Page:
Difference between revisions of "Octave for GNU/Linux"

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The recommended way for installing Octave and Octave-Forge packages on GNU/Linux systems
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= Distributions =
is via each distribution package installation system.
 
  
More detailed instructions follow.
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The recommended way for installing Octave on GNU/Linux systems is via each distribution's package installation system. If this is for some reason not possible, or the available Octave version too old, consider using a [[#Distribution_independent|distribution independent]] approach described below or [[Building]] Octave from source.
  
=Debian and Debian-based (such as Ubuntu)=
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== Arch Linux ==
  
Simply install Octave from your distribution repository:
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: ''Main article: [[Octave for Arch Linux]]''
  
  apt-get install octave
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  pacman -S octave
  
For old versions of Ubuntu that only supply old versions of Octave, consider using Octave's PPA. For more details, see the [[Debian]] specific instructions page.
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== Debian and Debian-based (such as Ubuntu) ==
  
There are also Debian packages for each of the Octave-Forge packages, usually named {{codeline|octave<pkgname>}}, e.g, {{codeline|octave-image}} and {{codeline|octave-statistics}} for the image processing and statistics package respectively. A complete list of them can be found with the command:
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: ''Main article: [[Octave for Debian systems]]''
  
  aptitude search ?description\(octave-forge\)
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  apt install octave
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apt install liboctave-dev  # development files
  
=Fedora=
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== Fedora ==
The packages can be installed using the yum command, they are:
 
  
*octave
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: ''Main article: [[Octave for Red Hat Linux systems]]''
*octave-devel
 
*octave-forge
 
  
{{Codeline|octave-forge}} is recommended to all users, as it provides many extra functions. {{Codeline|octave-devel}} contains the octave headers and {{Path|mkoctfile}} script and is really only needed by users who are developing code that is to be dynamically linked to octave. {{Codeline|octave}} and {{Codeline|octave-forge}} can be installed with the command:
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dnf install octave
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dnf install octave-devel # development files
  
    # yum install octave-forge
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== Gentoo ==
  
By default, yum will most likely install blas and lapack as your matrix math libraries, but ATLAS is usually much faster. If you want to install atlas with octave, use the command
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emerge --ask sci-mathematics/octave
  
    # yum install octave-forge atlas
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== openSUSE and SUSE Linux Enterprise ==
  
Note that if you are using an i386-compatible processor the base atlas package is not optimized for newer hardware. If you have newer hardware, you can get even better performance with the atlas-3dnow (AMD K6 processors), atlas-sse (Pentium III or newer), or atlas-sse2 (Pentium 4 or newer).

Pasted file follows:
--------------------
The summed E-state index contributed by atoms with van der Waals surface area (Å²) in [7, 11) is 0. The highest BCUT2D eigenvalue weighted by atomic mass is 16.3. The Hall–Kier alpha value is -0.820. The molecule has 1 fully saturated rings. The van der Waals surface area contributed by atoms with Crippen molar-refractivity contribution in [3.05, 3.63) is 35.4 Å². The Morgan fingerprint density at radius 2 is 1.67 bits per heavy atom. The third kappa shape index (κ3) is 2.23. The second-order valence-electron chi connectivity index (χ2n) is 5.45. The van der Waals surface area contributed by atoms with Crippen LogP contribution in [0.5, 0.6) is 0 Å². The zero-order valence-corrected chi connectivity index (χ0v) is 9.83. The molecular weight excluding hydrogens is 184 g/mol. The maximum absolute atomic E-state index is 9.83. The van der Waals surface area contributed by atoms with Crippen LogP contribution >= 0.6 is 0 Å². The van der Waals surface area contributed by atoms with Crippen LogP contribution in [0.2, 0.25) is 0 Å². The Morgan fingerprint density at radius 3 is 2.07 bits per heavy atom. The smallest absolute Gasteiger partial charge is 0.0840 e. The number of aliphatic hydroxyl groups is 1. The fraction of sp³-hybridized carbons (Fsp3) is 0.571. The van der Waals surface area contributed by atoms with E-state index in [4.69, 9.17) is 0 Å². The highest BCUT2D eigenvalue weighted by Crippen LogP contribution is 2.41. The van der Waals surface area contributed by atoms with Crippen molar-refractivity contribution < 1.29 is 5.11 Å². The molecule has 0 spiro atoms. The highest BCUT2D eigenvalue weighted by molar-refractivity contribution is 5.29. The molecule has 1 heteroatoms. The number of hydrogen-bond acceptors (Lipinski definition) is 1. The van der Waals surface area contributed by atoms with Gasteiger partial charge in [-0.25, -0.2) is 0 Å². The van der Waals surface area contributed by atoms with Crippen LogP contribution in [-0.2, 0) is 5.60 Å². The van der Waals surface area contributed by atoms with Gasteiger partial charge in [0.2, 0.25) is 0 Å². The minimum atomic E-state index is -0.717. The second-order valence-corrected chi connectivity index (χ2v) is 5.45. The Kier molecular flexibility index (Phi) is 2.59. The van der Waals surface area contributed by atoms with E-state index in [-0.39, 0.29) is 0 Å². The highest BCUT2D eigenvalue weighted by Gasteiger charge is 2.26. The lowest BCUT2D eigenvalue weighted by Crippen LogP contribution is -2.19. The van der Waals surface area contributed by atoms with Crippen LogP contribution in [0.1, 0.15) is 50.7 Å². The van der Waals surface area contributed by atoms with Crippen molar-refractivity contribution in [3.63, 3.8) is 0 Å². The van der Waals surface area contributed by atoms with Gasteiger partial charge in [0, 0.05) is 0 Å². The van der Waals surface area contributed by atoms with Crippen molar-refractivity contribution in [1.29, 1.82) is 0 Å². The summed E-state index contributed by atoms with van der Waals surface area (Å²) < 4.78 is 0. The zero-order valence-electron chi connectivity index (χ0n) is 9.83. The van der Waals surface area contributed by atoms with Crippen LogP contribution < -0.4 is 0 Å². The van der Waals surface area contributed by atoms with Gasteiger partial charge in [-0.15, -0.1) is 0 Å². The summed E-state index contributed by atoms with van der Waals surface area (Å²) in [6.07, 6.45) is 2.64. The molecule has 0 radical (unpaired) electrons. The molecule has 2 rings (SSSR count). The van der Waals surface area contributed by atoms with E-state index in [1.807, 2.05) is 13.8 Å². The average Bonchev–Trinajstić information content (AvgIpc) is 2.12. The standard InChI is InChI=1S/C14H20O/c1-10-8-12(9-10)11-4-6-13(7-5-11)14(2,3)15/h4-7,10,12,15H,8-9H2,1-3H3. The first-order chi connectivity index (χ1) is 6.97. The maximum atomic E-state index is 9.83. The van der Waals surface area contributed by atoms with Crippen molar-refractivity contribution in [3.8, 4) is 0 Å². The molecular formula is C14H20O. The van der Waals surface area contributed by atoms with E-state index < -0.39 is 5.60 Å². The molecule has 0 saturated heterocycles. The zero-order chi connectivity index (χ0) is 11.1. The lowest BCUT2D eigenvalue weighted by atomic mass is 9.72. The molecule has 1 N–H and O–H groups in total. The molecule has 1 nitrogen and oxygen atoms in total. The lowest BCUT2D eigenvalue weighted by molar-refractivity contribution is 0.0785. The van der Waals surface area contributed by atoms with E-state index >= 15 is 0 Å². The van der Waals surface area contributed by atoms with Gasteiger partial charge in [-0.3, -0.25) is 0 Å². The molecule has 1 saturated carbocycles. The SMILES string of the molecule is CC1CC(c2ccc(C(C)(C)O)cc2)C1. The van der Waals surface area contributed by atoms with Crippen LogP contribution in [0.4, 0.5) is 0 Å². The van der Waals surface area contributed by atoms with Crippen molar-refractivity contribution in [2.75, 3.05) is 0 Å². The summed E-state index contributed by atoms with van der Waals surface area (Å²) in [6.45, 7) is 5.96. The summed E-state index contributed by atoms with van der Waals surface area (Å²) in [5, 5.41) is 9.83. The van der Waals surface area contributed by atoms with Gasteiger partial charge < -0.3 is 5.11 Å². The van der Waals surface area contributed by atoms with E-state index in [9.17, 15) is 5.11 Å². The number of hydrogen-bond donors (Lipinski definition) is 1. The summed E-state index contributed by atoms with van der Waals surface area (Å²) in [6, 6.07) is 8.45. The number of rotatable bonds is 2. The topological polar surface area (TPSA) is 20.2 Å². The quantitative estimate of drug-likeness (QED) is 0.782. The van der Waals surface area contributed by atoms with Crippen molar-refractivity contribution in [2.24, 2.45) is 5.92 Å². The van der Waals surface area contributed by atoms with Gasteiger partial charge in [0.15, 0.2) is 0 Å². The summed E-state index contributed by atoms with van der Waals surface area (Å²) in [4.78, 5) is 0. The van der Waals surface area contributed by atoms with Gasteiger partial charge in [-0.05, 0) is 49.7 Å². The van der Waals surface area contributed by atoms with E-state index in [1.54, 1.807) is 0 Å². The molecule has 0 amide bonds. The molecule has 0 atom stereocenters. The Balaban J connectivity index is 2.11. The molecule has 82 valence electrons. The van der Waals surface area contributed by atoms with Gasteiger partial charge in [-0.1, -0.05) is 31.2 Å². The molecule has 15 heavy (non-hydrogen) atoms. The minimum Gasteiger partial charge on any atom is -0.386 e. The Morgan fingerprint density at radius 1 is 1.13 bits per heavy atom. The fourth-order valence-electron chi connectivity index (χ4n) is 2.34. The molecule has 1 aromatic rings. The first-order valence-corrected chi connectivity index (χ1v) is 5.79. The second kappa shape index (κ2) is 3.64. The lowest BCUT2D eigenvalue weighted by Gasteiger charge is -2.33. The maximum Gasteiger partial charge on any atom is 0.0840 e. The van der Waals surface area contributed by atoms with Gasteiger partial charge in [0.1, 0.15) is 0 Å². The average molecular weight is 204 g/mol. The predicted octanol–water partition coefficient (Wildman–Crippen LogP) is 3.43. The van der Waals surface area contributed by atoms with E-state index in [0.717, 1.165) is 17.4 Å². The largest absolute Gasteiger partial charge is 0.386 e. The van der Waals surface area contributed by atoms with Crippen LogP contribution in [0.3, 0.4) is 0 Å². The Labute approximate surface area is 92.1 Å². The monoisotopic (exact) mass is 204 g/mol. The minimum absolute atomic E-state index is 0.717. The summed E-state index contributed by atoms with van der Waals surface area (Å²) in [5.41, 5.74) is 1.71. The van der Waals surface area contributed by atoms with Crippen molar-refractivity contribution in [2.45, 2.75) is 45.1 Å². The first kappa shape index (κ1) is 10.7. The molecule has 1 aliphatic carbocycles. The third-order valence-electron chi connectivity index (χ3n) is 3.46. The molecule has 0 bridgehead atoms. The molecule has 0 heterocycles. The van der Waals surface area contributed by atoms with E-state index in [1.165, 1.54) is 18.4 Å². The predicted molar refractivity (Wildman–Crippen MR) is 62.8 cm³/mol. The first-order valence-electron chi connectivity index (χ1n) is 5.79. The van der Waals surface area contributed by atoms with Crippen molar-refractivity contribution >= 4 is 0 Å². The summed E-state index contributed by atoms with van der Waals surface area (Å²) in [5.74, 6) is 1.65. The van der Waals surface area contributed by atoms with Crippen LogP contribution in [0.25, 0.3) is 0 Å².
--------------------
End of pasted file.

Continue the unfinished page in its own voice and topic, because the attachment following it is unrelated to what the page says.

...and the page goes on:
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: ''Main article: [[Octave for openSUSE]]''
  
=Gentoo=
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zypper install octave
Octave is available through Gentoo's package management system, Portage:
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zypper install octave-devel  # development files
  
    # emerge --sync
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== Red Hat Enterprise/CentOS ==
    # emerge octave
 
    # emerge octave-forge (optional, this package is provided via the "octave" overlay)
 
  
=Red Hat Enterprise/CentOS=
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: ''Main article: [[Octave for Red Hat Linux systems]]''
  
Octave is available for Red Hat Enterprise Linux distributions through the [https://fedoraproject.org/wiki/EPEL EPEL] repository. This section applies to CentOS, Scientific Linux, and other Red Hat Enterprise rebuild distributions as well.
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yum install epel-release
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yum install octave
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yum install octave-devel  # development files
  
'''Method 1 - the quick way:'''
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If the above does not work, follow [https://fedoraproject.org/wiki/EPEL#How_can_I_use_these_extra_packages.3F these instructions] to set up your system to install packages from EPEL.
  
    yum install epel-release
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== Slackware ==
    yum install octave
 
  
'''Method 2 - if the above does not work:'''
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: ''Main article: [[Octave for Slackware]]''
  
First, follow [https://fedoraproject.org/wiki/EPEL#How_can_I_use_these_extra_packages.3F these instructions] to set up your system to install packages from EPEL. For example,
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= Distribution independent =
  
    # wget <nowiki>http://url/to/latest/epel-release-6-7.noarch.rpm</nowiki>
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Using a distribution independent approach is particularly useful if you have an older GNU/Linux distribution or if you do not have root access on your system. A common drawback of this approach is, that these solutions are running in some kind of sandbox. Thus limitations in the communication with the underlying system may exist. For example, executing system binaries outside the sandbox might be impossible.